Louisiana fish and gators live on through Gyotaku artwork

The key to a fantastic print begins with proper application of washable paint on the fish or animal. (Photo courtesy Lesle Charleville)

Leslie Charleville is, first and foremost, an artist. And she uses her talent in a unique way to preserve Louisiana’s outdoor treasures. She practices gyotaku, an ancient form of Japanese art that began over 100 years ago as a way for fishermen to keep a record of the fish they caught. It combines the Japanese words gyo (fish) and taku (rubbing). It is pronounced gee-oh-tak-oo.

Like her Japanese predecessors, Charleville prints a lot of fish. However, she is probably best-known for her alligators. She prints freshly-harvested gators that are up to four times her height and weight. Her main goal is to preserve that fish or animal so that it lives on. And nothing goes to waste. Once the process is finished, the fish or alligator is totally useable.

The work is physical. Printing an alligator or a 600-pound tuna is just as labor-intensive as it sounds. More physical than even that, though, is the printing process.

No room for a big fish mount? Turn it into art like this fish print done for a client by Leslie Charleville. (Photo courtesy Lesle Charleville)

“When I print a fish or alligator, I try to document every quality that made that animal unique,” she said. “When I finish, that print contains the animal’s DNA, permanently pressed into the surface and giving the animal new life.”

A collision of two worlds

With degrees in Art History and Painting/Drawing from LSU, Charleville always knew she would find her niche in the art world. In 2012, she started experimenting with this technique after watching an episode of the TV fishing show “Spanish Fly.”

“They had these guys from Jamaica who took a fish, wrapped it in towels and the next thing, there’s a perfect impression of the fish on a piece of canvas,” she said. “I thought that was the coolest thing I had ever seen. I did my homework and came across gyotaku online. The rest is history.”

She got her first fish from Tony’s seafood and things didn’t go very smoothly.

“It was a disaster,” she said. “But I didn’t give up.”

Soon, she had it down and she decided to go after bigger fish. She also decided to do an alligator. The only thing was, she didn’t have one.

“I went to Duffy’s in Pierre Part where the Landry’s bring their gators in to,” she said. “They were so gracious and let me cut my eye teeth on their alligators. After people started seeing them, it just exploded.”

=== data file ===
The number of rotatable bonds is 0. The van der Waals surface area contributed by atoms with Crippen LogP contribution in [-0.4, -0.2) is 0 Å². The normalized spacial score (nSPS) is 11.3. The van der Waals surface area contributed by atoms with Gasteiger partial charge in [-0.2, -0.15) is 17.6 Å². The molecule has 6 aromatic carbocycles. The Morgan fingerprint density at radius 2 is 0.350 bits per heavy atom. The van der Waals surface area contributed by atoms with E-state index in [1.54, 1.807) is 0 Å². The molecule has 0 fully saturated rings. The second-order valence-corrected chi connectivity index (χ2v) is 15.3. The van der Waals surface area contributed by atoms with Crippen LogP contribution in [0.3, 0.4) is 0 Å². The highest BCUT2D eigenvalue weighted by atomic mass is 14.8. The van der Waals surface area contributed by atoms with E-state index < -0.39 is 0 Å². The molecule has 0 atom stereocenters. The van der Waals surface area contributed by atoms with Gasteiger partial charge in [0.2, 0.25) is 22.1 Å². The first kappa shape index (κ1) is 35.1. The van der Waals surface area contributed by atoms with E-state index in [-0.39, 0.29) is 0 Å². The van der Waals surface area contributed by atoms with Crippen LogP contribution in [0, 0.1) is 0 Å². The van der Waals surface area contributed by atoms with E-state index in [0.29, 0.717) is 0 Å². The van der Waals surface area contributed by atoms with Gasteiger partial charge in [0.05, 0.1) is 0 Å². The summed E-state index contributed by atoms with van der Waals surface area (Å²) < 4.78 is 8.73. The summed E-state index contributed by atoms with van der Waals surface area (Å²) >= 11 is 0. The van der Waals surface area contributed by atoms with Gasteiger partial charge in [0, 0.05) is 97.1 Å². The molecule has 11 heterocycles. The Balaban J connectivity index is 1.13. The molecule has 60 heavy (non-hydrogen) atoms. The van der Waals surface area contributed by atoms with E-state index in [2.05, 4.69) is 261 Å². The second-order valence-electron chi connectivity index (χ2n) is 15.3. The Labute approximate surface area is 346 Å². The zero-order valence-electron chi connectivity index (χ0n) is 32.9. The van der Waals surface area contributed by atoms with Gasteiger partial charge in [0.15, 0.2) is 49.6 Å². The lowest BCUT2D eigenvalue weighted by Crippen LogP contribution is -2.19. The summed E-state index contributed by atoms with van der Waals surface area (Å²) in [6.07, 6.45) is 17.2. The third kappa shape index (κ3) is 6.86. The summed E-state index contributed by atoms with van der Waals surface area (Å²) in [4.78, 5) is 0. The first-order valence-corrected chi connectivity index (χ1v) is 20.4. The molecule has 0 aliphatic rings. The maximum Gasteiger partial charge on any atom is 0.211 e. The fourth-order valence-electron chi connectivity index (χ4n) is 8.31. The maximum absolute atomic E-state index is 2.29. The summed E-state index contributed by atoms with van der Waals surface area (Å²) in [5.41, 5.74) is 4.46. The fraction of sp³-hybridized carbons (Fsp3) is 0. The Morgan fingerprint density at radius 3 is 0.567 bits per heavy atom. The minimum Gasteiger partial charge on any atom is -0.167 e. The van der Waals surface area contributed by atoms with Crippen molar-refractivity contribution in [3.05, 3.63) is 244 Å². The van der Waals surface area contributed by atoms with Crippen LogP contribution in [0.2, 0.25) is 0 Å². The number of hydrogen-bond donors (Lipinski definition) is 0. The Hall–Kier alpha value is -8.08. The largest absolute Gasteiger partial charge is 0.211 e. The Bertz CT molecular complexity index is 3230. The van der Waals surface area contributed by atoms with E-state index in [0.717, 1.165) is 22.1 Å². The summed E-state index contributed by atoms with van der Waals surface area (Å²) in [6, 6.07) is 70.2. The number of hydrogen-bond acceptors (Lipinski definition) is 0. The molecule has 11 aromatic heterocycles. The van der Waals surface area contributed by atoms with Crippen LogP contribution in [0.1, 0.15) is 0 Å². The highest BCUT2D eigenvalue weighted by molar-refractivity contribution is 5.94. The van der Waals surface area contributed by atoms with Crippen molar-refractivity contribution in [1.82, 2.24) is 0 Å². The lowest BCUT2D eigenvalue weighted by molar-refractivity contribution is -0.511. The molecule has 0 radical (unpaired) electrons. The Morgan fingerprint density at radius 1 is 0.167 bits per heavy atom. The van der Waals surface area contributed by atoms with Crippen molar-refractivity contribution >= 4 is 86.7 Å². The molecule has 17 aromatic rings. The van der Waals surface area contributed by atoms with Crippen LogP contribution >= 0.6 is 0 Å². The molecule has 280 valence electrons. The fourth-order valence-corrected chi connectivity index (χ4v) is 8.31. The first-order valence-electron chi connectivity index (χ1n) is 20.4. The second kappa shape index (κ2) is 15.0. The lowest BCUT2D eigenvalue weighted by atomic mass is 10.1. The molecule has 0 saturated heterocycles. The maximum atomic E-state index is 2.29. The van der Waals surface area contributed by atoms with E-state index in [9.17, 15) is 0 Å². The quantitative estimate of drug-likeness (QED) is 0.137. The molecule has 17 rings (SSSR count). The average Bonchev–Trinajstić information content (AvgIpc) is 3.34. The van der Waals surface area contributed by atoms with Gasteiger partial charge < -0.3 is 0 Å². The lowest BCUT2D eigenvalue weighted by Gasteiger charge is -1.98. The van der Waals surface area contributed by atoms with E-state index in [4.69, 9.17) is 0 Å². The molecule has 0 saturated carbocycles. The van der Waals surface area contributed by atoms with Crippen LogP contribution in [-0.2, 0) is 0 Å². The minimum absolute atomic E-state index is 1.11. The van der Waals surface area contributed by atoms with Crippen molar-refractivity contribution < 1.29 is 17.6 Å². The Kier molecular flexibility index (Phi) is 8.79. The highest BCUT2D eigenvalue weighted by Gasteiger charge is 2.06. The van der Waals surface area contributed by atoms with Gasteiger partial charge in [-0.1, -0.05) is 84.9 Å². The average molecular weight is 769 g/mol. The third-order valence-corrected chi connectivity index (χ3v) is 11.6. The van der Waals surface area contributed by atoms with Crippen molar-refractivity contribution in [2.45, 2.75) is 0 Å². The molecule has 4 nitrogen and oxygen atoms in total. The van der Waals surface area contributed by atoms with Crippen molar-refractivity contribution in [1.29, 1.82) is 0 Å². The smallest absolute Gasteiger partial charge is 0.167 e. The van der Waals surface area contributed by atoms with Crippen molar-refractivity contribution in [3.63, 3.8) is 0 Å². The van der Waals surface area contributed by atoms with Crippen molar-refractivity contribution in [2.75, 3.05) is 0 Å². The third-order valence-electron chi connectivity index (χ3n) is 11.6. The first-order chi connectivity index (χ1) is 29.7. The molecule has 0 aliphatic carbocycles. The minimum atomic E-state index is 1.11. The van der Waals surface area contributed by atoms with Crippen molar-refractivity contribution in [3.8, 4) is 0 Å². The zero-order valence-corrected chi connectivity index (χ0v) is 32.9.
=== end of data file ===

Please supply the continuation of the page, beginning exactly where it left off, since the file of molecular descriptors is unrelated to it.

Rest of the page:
Lesle Charleville, left, and Cindy Giroir-Verdin with a huge alligator print made using the gyotaku technique. (Photo courtesy Lesle Charleville)

Her family had always hunted and fished and her love for art led to a perfect match, what she calls “a collision of my two worlds.”

You can learn more about the process, pricing and what is involved in gyotaku on her website, lcharlevillestudios.com, or follow L Charlesville Studios on Facebook at facebook.com/lcharlevillestudios.

A great keepsake

She keeps an inventory of prints for people who just want to buy one, but she finds that most of her work is commissioned. People want a print of their fish or their gator when they can get it. Most of the prints are black and white, but she also applies color to the fish on some occasions for the print.

An example of that is with a mahi mahi. She puts blues and greens and yellows on the fish, then prints it in color, looking much like the real fish. She adds finishing touches like the eyes and additional color as needed. Some people also want their alligator done in color. It’s just a matter of using a different color ink to cover the subject of the artwork.

The attraction to gyotaku is easy to understand. For starters, it is much less expensive than full taxidermy and the artwork itself is much more attractive than a mounted fish or alligator. Then there’s the practical side. Not many people have room on their wall for a 12-foot alligator, but a framed piece of artwork fits just fine.

There’s also the fact that once the print is done, the water-based ink can be washed off and the fish or alligator can be used just as if nothing happened.

“That’s the real beauty of the whole process,” she said. “When the art form was developed, it was a means of documentation of the fisherman’s catch. Then, they could also clean and eat the fish, which is why it was caught to begin with.”

About Kinny Haddox 586 Articles
Kinny Haddox has been writing magazine and newspaper articles about the outdoors in Louisiana for 45 years. He publishes a daily website, lakedarbonnelife.com and is a member of the Louisiana Chapter of the Outdoor Legends Hall of Fame. He and his wife, DiAnne, live in West Monroe.